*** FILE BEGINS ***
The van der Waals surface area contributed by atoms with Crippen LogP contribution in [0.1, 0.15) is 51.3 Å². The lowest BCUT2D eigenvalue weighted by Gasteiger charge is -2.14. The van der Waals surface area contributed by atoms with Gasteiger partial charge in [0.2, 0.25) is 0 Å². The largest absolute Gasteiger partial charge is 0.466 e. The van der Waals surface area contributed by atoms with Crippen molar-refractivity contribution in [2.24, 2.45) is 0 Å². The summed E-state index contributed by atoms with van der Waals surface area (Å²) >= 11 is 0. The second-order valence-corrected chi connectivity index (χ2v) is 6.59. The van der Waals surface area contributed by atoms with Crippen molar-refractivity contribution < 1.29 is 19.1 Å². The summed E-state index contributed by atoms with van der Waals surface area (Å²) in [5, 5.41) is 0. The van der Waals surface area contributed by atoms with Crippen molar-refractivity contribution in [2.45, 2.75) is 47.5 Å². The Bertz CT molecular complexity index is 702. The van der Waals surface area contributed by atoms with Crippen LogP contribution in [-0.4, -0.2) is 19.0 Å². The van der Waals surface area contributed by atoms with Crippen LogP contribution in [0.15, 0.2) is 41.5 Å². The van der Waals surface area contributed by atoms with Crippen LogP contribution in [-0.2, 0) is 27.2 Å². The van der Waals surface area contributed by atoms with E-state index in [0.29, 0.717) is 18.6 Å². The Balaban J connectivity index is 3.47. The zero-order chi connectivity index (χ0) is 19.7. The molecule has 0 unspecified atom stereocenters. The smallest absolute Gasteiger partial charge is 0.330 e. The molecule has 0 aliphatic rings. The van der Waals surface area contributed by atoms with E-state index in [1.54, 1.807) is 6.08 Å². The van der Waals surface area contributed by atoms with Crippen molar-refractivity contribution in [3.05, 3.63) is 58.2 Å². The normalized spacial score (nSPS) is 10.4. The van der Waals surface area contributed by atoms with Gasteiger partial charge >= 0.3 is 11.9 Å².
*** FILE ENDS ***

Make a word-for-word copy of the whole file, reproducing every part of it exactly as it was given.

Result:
The van der Waals surface area contributed by atoms with Crippen LogP contribution in [0.1, 0.15) is 51.3 Å². The lowest BCUT2D eigenvalue weighted by Gasteiger charge is -2.14. The van der Waals surface area contributed by atoms with Gasteiger partial charge in [0.2, 0.25) is 0 Å². The largest absolute Gasteiger partial charge is 0.466 e. The van der Waals surface area contributed by atoms with Crippen molar-refractivity contribution in [2.24, 2.45) is 0 Å². The summed E-state index contributed by atoms with van der Waals surface area (Å²) >= 11 is 0. The second-order valence-corrected chi connectivity index (χ2v) is 6.59. The van der Waals surface area contributed by atoms with Crippen molar-refractivity contribution < 1.29 is 19.1 Å². The summed E-state index contributed by atoms with van der Waals surface area (Å²) in [5, 5.41) is 0. The van der Waals surface area contributed by atoms with Crippen molar-refractivity contribution in [2.45, 2.75) is 47.5 Å². The Bertz CT molecular complexity index is 702. The van der Waals surface area contributed by atoms with Crippen LogP contribution in [-0.4, -0.2) is 19.0 Å². The van der Waals surface area contributed by atoms with Crippen LogP contribution in [0.15, 0.2) is 41.5 Å². The van der Waals surface area contributed by atoms with Crippen LogP contribution in [-0.2, 0) is 27.2 Å². The van der Waals surface area contributed by atoms with E-state index in [0.29, 0.717) is 18.6 Å². The Balaban J connectivity index is 3.47. The zero-order chi connectivity index (χ0) is 19.7. The molecule has 0 unspecified atom stereocenters. The smallest absolute Gasteiger partial charge is 0.330 e. The molecule has 0 aliphatic rings. The van der Waals surface area contributed by atoms with E-state index in [1.54, 1.807) is 6.08 Å². The van der Waals surface area contributed by atoms with Crippen molar-refractivity contribution in [3.05, 3.63) is 58.2 Å². The normalized spacial score (nSPS) is 10.4. The van der Waals surface area contributed by atoms with Gasteiger partial charge >= 0.3 is 11.9 Å².